J.   whereas virtually all tax systems in the European Union tax profits and losses asymmetrically, in other words, profits are taxed for the year in which they are earned but the tax value of a loss is not refunded automatically to the company at the time when it is incurred; whereas the recent case law of the Court of Justice does not properly analyse that time factor and its importance as regards increasing cross-border investments in the European Union,

K.   whereas the implementation of a cross-border tax-relief regime on losses would be tantamount to waiving corporate tax revenues in certain Member States without certain legal assurances,

L.   whereas losses by domestic branches will automatically be taken into account in the net result of the parent company, but the situation is less clear-cut for losses incurred by foreign branches, as well as domestic and foreign members of a group,

M.   whereas the absence of cross-border loss relief constitutes a barrier to entering some markets, favouring establishment in large Member States where the size of the home market is sufficient to help absorb possible losses,

N.   whereas the situation described puts small and medium-sized enterprises (SMEs) at a disadvantage because they are less able to carry out cross-border investments amid uncertainty over loss relief and frequently incur start-up losses,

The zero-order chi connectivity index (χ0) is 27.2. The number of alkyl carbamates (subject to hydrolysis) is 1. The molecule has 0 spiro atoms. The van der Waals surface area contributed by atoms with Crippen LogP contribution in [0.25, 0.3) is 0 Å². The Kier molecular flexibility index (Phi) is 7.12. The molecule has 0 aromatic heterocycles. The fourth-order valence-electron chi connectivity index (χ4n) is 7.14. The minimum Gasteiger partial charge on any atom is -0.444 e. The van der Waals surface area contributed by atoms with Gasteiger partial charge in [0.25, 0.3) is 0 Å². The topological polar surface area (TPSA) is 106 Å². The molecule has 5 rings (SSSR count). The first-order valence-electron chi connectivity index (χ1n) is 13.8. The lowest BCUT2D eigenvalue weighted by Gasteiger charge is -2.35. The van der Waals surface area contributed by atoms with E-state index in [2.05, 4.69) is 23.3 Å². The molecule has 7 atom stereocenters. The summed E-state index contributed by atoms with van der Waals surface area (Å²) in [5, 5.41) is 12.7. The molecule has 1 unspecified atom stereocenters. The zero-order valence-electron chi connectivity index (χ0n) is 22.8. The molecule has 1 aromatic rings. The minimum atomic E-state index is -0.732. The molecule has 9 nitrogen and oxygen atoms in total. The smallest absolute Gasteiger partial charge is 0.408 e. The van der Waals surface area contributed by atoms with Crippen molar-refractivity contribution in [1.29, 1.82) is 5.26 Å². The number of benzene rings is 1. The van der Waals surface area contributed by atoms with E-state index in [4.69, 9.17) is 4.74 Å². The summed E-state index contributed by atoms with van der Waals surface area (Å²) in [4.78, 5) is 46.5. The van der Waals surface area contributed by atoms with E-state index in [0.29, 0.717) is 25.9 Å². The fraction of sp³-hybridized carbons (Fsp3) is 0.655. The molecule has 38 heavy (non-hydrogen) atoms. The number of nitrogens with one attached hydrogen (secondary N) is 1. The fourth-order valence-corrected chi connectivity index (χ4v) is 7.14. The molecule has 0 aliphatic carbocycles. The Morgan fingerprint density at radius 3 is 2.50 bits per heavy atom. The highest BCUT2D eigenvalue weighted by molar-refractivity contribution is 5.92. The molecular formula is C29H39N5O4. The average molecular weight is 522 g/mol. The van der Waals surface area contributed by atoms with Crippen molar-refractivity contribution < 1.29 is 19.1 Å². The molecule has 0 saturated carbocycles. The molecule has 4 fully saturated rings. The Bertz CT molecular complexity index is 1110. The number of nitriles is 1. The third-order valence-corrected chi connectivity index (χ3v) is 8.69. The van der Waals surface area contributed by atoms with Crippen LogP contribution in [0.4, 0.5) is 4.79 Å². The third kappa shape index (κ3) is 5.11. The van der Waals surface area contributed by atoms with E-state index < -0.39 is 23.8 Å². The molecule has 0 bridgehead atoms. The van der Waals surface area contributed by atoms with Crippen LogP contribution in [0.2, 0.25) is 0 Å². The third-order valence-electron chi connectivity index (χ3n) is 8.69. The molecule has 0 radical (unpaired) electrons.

1.  Expresses its grave concern over the negative impact that the different treatment of cross-border losses by Member States has on the functioning of the internal market;

2.  Notes that any measure which impedes the freedom of establishment is contrary to Article 43 of the EC Treaty and that its removal ought thus to be the focus of targeted action; recalls that differing company tax regimes create obstacles to entering different national markets and the proper functioning of the internal market, distort competition, and prevent the maintenance of a level playing field for undertakings at EU level and thus merit attention of this kind;

3.  Takes the view that targeted action at EU level in respect of tax deductions of cross-border losses could be of greater benefit to the functioning of the internal market;

4.  Signals its support for the Commission communication on Tax Treatment of Losses in Cross-Border Situations as an important step in addressing the situation and calls for adequate coordination among Member States as regards timing and solutions;